This appeared earlier in an informal volume edited by Michael Schiffmann
Last year, the Boston Red Sox won the World Series by totally dominating the National League champions.
LA Dodgers 4 games to 1. This was on top of a season in which the Red Sox won a franchise record 108 games, moving past the 1912 team whose record stood for over 100 years.
I mention this because Noam is known to have sat in the stands at Fenway Park once in a while during his time at MIT. Given his ambivalence about sports in general, it’s not clear whether he is a die-hard fan (probably not) and elated at how the Red Sox completely dominated its opponents in post-season play (unlikely). Especially now that he spends most of his time in Tucson, he may not even know, but he should feel happy that a team that he took the time to go and watch had such a great season.
I also mention baseball because Noam hit the first and, when one takes into account impact on other fields, possibly the only home run in the generative study of human language. In his 1956 work, “Three models for the description of language,” he proposed what came to be called the Chomsky Hierarchy, which is a containment hierarchy of classes of formal grammars from the simplest to the most powerful. With it, he proved that human language cannot be modeled by a simple formal system such as a regular grammar. Crack! He hit it out of the park!
The Chomsky Hierarchy has had a profound influence on computer science, where it gave support to the development of recursively defined concepts. And the idea that human language requires something more powerful than a regular grammar has been the basis for some of the most important studies on the neuroscience of human language. Fitch and Hauser, in a 2004 Science article, showed that monkeys could learn patterns modeled on a regular grammar, but once they encounter patterns higher on the Chomsky Hierarchy—what they called Phrase Structure Grammar—their comprehension breaks down completely. Friederici and colleagues showed (e.g., 2006 PNAS article)—in some cases using stimuli modeled on Fitch and Hauser’s experiment—that stimuli based on simple or complex grammars activate different parts of the brain, pointing to a neuroscientific basis for the Chomsky Hierarchy.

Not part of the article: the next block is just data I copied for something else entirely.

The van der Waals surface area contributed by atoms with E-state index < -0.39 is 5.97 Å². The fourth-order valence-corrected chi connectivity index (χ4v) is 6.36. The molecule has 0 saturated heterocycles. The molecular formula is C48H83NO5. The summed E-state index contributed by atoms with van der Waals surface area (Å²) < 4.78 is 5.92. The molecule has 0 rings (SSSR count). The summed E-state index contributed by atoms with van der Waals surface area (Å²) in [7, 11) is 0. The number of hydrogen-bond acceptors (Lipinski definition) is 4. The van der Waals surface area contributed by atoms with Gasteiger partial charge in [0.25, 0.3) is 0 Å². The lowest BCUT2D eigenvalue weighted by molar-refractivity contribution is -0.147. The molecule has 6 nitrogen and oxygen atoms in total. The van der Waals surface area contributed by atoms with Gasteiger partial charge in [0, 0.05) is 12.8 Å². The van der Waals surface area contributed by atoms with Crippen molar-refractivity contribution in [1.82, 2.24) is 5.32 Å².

The idea that human language can only be modeled by a grammar more powerful than a regular grammar forms the foundation for much of generative study of language even today. Topics that excite linguists, such as syntactic movement, ellipsis, agreement, and case marking, are often expressed in a system that assumes some relation at a distance, which is most readily captured by a system more powerful than a regular grammar.
I became interested in linguistics as an undergraduate student when I learned that human language has transformations that can relate two items at a distance, sometimes over a surprisingly long distance. I have no doubt that it is Noam’s home run that got me hooked on the field, and that is why I’ve committed my entire career to it. I am a die-hard fan.
He continues to profoundly influence my work. My 2010 Linguistic Inquiry monograph, Why Agree? Why Move? would not have seen the light of day had it not been for crucial suggestions Noam made along the way as I was struggling to understand the role of agreement across languages. I acknowledged his contribution in the Preface of that work:
This work began with a series of discussions with Noam Chomsky over several years about how to make a minimalist-type approach relevant to languages that do not have phi-feature agreement—Japanese, for example. I am grateful to him for these discussions and to many key suggestions that pushed the project forward at critical junctures.
Until Noam moved to Arizona, we had offices next to each other in the Stata Center. With all the activities surrounding his office, in linguistics, politics, and whatnot, his office felt so much more powerful than mine. It was sort of a Chomsky Hierarchy of offices. His was a Turing machine and mine was at the lower end of the totem pole. I cherish those moments when he would step into my office for a moment while the camera crew was setting up equipment in his office for another of a long line of interviews. It didn’t feel so much as one of the most influential thinkers of our times dropped in as Babe Ruth coming by to say hi before going off to hit another home run.
I can’t thank Noam enough for creating a field that gave me and other formal linguists a career in which we’ve all had our own turn at making discoveries.
Although they aren’t home runs by a long shot, they are little gems that excite us and sustain us to keep going.
Happy 90th! Hit another one out of the park!